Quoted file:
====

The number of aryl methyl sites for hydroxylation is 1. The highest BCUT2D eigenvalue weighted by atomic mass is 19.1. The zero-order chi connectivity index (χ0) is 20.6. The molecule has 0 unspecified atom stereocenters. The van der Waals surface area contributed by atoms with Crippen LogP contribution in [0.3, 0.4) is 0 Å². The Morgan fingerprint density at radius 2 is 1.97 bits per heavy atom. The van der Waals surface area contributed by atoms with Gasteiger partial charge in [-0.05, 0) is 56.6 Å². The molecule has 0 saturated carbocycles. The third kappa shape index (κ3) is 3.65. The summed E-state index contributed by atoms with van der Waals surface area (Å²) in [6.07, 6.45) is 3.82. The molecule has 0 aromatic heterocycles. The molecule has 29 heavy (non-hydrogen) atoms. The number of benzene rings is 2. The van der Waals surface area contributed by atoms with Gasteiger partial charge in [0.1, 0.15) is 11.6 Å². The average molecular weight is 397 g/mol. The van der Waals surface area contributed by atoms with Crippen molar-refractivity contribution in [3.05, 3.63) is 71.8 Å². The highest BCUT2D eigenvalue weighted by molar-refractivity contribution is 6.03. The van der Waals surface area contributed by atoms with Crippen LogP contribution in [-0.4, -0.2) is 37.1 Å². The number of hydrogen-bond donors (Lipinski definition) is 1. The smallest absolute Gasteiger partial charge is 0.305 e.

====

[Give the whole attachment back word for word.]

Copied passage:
The number of aryl methyl sites for hydroxylation is 1. The highest BCUT2D eigenvalue weighted by atomic mass is 19.1. The zero-order chi connectivity index (χ0) is 20.6. The molecule has 0 unspecified atom stereocenters. The van der Waals surface area contributed by atoms with Crippen LogP contribution in [0.3, 0.4) is 0 Å². The Morgan fingerprint density at radius 2 is 1.97 bits per heavy atom. The van der Waals surface area contributed by atoms with Gasteiger partial charge in [-0.05, 0) is 56.6 Å². The molecule has 0 saturated carbocycles. The third kappa shape index (κ3) is 3.65. The summed E-state index contributed by atoms with van der Waals surface area (Å²) in [6.07, 6.45) is 3.82. The molecule has 0 aromatic heterocycles. The molecule has 29 heavy (non-hydrogen) atoms. The number of benzene rings is 2. The van der Waals surface area contributed by atoms with Gasteiger partial charge in [0.1, 0.15) is 11.6 Å². The average molecular weight is 397 g/mol. The van der Waals surface area contributed by atoms with Crippen molar-refractivity contribution in [3.05, 3.63) is 71.8 Å². The highest BCUT2D eigenvalue weighted by molar-refractivity contribution is 6.03. The van der Waals surface area contributed by atoms with Crippen LogP contribution in [-0.4, -0.2) is 37.1 Å². The number of hydrogen-bond donors (Lipinski definition) is 1. The smallest absolute Gasteiger partial charge is 0.305 e.